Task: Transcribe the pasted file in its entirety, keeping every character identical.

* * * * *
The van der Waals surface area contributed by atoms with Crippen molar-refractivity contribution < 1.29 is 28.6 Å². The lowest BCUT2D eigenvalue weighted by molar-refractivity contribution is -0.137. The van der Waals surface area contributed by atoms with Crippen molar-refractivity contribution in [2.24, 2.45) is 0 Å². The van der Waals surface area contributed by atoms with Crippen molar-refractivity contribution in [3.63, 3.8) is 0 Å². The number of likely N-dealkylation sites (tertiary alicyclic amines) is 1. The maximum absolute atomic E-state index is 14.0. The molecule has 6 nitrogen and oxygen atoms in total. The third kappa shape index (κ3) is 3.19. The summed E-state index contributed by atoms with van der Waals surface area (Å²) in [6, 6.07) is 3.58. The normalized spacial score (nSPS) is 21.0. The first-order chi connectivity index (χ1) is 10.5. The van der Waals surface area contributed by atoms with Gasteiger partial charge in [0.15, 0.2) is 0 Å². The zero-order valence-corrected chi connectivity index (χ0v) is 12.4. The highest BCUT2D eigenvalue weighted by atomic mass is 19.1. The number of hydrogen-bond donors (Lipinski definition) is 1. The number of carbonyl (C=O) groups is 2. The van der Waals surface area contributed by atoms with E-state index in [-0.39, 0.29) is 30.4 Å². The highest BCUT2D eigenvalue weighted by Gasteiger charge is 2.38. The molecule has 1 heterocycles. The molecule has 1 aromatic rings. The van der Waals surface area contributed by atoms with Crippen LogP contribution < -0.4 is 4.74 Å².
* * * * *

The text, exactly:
The van der Waals surface area contributed by atoms with Crippen molar-refractivity contribution < 1.29 is 28.6 Å². The lowest BCUT2D eigenvalue weighted by molar-refractivity contribution is -0.137. The van der Waals surface area contributed by atoms with Crippen molar-refractivity contribution in [2.24, 2.45) is 0 Å². The van der Waals surface area contributed by atoms with Crippen molar-refractivity contribution in [3.63, 3.8) is 0 Å². The number of likely N-dealkylation sites (tertiary alicyclic amines) is 1. The maximum absolute atomic E-state index is 14.0. The molecule has 6 nitrogen and oxygen atoms in total. The third kappa shape index (κ3) is 3.19. The summed E-state index contributed by atoms with van der Waals surface area (Å²) in [6, 6.07) is 3.58. The normalized spacial score (nSPS) is 21.0. The first-order chi connectivity index (χ1) is 10.5. The van der Waals surface area contributed by atoms with Gasteiger partial charge in [0.15, 0.2) is 0 Å². The zero-order valence-corrected chi connectivity index (χ0v) is 12.4. The highest BCUT2D eigenvalue weighted by atomic mass is 19.1. The number of hydrogen-bond donors (Lipinski definition) is 1. The number of carbonyl (C=O) groups is 2. The van der Waals surface area contributed by atoms with E-state index in [-0.39, 0.29) is 30.4 Å². The highest BCUT2D eigenvalue weighted by Gasteiger charge is 2.38. The molecule has 1 heterocycles. The molecule has 1 aromatic rings. The van der Waals surface area contributed by atoms with Crippen LogP contribution < -0.4 is 4.74 Å².